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Expedition Cloud: a once-in-a-generation paradigm shift

Exploring, settling, and shaping a wild new frontier: the cloud

A decade ago, experts at Microsoft began excitedly plotting to move the entire enterprise’s on-premises operations into the cloud. In those early days, the challenges were daunting. Progressing our digital transformation has meant moving away from traditional hybrid infrastructure to adopt a modern environment that relies on cloud identities and services. 

Core Services Engineering and Operations (CSEO), formerly Microsoft IT, has been working for over a decade to fulfill the company’s commitment to becoming a cloud-first organization. We have moved vital business assets to the cloud, including more than 90% of our IT resources to date, building toward a future where all devices that tap into those resources will be cloud-connected.


Paradigm shift

Brad Wright, one of the leaders driving the move to the cloud at Microsoft, knew that embracing cloud computing would challenge everything the team knew to be true about IT, catapulting the company to the forefront of this fundamental industry shift.

Since then, modern governance has helped ensure that our cloud technology keeps our data secure all along the way.

 


Cloud strategy

When Microsoft first started its enterprise-wide transition to the cloud, the company was running on a varied, complex catalog of as many as 1,800 apps. Determining the best way to transition to cloud technology required a dedicated strategy effort to decide what would move to the cloud, in what order, and by what migration method. Strategists focused on using the move to the cloud to make Microsoft more efficient and effective by creating a robust infrastructure that could enable new technologies in the future.

Microsoft Senior Service Engineer Mel Lowe says the migration from on-premises resources and costly data centers to cloud technology is just like moving from a sprawling estate home to a cool new condo downtown. You can’t keep 20-30 years of accumulated stuff, you’ve got to clean house before you go, and you’ll need a detailed strategy to get you through the move. Lowe and her team of engineers focused on making the move to the cloud work from the technology, process, and tools perspectives, aiming to drive innovation, efficiency, and agility for the long haul.


Refactor

At the start of Microsoft’s journey to the cloud, our supply chain was generating more than a terabyte of data every day. The data was then stored in any number of spreadsheets and databases all over the world, few of which were connected by the cloud. That meant only a fraction of the data collected was being analyzed and used, and it could take hours or even days to answer data queries and generate reports.

CSEO knew when investigating Microsoft’s supply chain—from sourcing to plan, manufacturing to support, delivery to logistics—would enable a key transformation in operations. Using Microsoft Power BI, data analytics, and cloud technology, Darren Coil and his team of supply chain business technologies experts made refactoring a key part of the Expedition Cloud journey.


Rearchitect

MS Sales, Microsoft’s revenue reporting system, has been the beating heart of financial tracking and billing across the company for over 20 years. As part of Microsoft’s enterprise-wide, cloud-based digital transformation, the company isn’t just releasing products faster, it’s handling billions of microtransactions. When Principal IT Architect Robert Venable realized that MS Sales was facing imminent collapse, he and his team started reimagining the application.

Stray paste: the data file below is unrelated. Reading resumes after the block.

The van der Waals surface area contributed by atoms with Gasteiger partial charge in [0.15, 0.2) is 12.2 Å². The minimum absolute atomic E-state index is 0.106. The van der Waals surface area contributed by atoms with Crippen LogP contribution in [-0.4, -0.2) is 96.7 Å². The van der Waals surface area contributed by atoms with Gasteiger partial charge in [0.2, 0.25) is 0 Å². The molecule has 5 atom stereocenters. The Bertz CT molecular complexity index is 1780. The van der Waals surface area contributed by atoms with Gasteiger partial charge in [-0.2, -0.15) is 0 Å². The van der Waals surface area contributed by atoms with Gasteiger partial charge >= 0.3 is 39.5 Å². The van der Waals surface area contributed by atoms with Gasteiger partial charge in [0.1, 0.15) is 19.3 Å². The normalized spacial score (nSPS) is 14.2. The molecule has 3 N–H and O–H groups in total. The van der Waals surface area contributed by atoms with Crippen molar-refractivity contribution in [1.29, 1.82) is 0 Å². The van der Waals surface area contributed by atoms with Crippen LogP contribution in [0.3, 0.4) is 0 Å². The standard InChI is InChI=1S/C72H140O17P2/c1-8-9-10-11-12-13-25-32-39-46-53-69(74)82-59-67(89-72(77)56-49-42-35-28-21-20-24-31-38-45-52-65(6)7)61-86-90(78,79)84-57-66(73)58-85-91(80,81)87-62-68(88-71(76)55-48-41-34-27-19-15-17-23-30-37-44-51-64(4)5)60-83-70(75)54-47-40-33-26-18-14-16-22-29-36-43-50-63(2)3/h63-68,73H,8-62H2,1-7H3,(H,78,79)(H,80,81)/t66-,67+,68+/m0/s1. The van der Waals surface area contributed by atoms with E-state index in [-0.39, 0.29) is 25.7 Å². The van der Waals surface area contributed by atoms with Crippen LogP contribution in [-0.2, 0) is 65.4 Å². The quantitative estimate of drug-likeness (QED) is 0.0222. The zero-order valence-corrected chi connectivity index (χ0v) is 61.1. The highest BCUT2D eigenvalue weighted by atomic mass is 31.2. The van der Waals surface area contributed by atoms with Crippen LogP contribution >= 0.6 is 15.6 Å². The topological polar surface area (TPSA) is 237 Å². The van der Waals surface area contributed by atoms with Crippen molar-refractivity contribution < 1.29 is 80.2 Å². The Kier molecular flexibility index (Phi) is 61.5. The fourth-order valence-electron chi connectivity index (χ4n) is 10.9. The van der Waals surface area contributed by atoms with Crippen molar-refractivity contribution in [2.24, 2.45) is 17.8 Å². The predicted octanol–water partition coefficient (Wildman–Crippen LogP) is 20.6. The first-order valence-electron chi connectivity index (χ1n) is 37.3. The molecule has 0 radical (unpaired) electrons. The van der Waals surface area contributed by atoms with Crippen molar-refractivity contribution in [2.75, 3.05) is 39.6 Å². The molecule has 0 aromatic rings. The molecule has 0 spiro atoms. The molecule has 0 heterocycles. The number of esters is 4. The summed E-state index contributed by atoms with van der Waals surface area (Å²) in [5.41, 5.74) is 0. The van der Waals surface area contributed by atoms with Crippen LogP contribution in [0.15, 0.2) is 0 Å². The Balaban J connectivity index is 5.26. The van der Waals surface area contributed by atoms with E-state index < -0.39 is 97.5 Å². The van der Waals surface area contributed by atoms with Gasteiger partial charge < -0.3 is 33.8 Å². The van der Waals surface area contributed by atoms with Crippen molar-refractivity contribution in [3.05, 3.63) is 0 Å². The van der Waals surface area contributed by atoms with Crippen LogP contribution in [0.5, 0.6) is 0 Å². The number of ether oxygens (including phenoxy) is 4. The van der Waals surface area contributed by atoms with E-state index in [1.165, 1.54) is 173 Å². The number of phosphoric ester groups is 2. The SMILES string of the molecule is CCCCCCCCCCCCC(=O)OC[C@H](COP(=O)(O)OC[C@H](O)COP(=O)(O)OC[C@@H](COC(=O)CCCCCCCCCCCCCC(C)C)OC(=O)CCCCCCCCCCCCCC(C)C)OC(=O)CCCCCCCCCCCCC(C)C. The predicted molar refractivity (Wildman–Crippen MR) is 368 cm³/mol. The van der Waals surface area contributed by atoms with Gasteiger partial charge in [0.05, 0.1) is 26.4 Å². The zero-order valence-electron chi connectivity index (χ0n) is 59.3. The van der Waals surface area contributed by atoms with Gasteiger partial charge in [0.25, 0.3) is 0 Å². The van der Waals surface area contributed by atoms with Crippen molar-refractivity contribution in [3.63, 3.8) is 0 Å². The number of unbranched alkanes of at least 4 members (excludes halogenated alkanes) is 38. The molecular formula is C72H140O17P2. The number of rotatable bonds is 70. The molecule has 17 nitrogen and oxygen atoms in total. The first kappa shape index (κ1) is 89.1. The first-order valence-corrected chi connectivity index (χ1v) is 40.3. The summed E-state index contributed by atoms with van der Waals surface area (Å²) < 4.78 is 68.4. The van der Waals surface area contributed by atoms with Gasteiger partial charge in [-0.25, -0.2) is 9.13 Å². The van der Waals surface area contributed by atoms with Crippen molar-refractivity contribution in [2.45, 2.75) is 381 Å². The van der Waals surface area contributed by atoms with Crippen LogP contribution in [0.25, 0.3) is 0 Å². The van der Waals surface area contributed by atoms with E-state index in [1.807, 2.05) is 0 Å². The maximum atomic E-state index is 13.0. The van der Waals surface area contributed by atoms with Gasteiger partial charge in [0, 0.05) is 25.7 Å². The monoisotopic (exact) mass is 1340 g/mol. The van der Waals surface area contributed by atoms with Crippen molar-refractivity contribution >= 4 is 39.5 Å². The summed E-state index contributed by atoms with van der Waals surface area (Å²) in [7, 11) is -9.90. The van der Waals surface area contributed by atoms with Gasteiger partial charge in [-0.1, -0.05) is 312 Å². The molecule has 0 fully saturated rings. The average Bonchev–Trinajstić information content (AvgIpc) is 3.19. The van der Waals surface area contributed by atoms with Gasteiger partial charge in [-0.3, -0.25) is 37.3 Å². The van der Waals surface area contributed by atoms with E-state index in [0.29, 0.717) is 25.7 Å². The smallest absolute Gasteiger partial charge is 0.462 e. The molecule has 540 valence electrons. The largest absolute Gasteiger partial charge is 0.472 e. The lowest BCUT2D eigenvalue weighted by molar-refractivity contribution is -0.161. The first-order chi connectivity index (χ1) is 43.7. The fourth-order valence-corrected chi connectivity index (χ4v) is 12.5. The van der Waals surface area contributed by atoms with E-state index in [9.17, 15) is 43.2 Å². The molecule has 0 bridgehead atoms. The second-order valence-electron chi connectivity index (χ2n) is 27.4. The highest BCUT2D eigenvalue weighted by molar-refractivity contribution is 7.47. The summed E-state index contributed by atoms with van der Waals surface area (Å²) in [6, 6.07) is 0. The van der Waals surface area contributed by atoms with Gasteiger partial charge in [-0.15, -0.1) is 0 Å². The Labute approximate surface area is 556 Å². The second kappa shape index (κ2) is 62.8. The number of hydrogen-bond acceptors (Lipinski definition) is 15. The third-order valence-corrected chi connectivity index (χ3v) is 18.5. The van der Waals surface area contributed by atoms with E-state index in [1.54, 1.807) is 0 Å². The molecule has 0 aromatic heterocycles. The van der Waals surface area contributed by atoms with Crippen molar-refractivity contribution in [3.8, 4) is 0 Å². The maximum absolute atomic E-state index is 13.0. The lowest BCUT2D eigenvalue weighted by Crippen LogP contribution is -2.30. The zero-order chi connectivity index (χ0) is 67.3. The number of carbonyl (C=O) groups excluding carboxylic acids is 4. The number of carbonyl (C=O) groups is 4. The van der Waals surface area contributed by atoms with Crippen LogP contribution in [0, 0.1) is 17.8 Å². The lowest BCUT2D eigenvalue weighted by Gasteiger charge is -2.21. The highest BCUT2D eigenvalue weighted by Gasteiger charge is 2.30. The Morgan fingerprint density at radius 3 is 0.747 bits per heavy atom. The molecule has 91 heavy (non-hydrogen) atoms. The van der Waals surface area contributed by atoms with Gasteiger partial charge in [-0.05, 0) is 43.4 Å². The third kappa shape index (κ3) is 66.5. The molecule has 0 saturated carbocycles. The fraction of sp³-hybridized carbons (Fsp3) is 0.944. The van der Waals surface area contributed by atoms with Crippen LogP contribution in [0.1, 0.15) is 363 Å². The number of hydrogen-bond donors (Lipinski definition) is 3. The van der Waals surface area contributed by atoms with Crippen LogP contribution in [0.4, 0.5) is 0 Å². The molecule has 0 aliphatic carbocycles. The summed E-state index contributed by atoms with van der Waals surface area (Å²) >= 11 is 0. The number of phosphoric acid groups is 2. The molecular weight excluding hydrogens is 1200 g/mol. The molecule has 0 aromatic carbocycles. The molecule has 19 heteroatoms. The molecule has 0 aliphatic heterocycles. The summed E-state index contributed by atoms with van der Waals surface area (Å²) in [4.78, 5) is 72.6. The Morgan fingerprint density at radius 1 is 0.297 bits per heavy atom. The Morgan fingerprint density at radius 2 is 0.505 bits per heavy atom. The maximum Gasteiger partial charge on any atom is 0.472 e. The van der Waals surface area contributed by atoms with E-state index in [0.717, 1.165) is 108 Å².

With over 1,500 data sources and 21 years of sales data to organize and manage, rearchitecting MS Sales was a weighty challenge. The result of their efforts is a brand new, cloud-based, scalable solution, fully rearchitected to support all of Microsoft’s past, present, and future financial success.


Replace

When Microsoft’s global sales experience (GSX) platform became outdated and unwieldy, the problem affected more than 40,000 sales and marketing employees. Platform customizations to the GSX system were resulting in significant management delays, and disparate tools and segmented technologies were causing connectivity problems. The ecosystem was failing to synchronize five separate CRM instances, and that unreliable, inconsistent data was beginning to affect sales productivity.

When Microsoft realized that the data was out of sync across the five CRM instances during a sales forecasting process, Principal Software Engineer, Deron Daum, knew it was time to make a change. Making a clean break from the highly customized and cumbersome GSX ecosystem allowed Microsoft to simplify its environment with a custom, cloud-based SaaS solution that uses Dynamics 365 for sales.


Cloud security

When Microsoft started planning to move the company’s operations to the cloud, we quickly realized that digital security is a significantly different challenge than securing on-premises data centers. Moving vital business assets to the cloud requires an entirely new security paradigm that can increase our control over information while still keeping pace with the changing security landscape. Our goal is for cloud identities and services to actively streamline how we support our mobile workforce and keep our data secure.

Microsoft Cloud Security Expert Rob Polly led the security element of the company’s journey to the cloud to ensure that the company was evolving specifically for cloud security and addressing privacy concerns, geopolitical issues, and data sovereignty regulations. As more and more devices are designed to connect to the intelligent cloud, Microsoft is planning initiatives that will allow us to provide data protection in a device-agnostic, cloud-only ecosystem.


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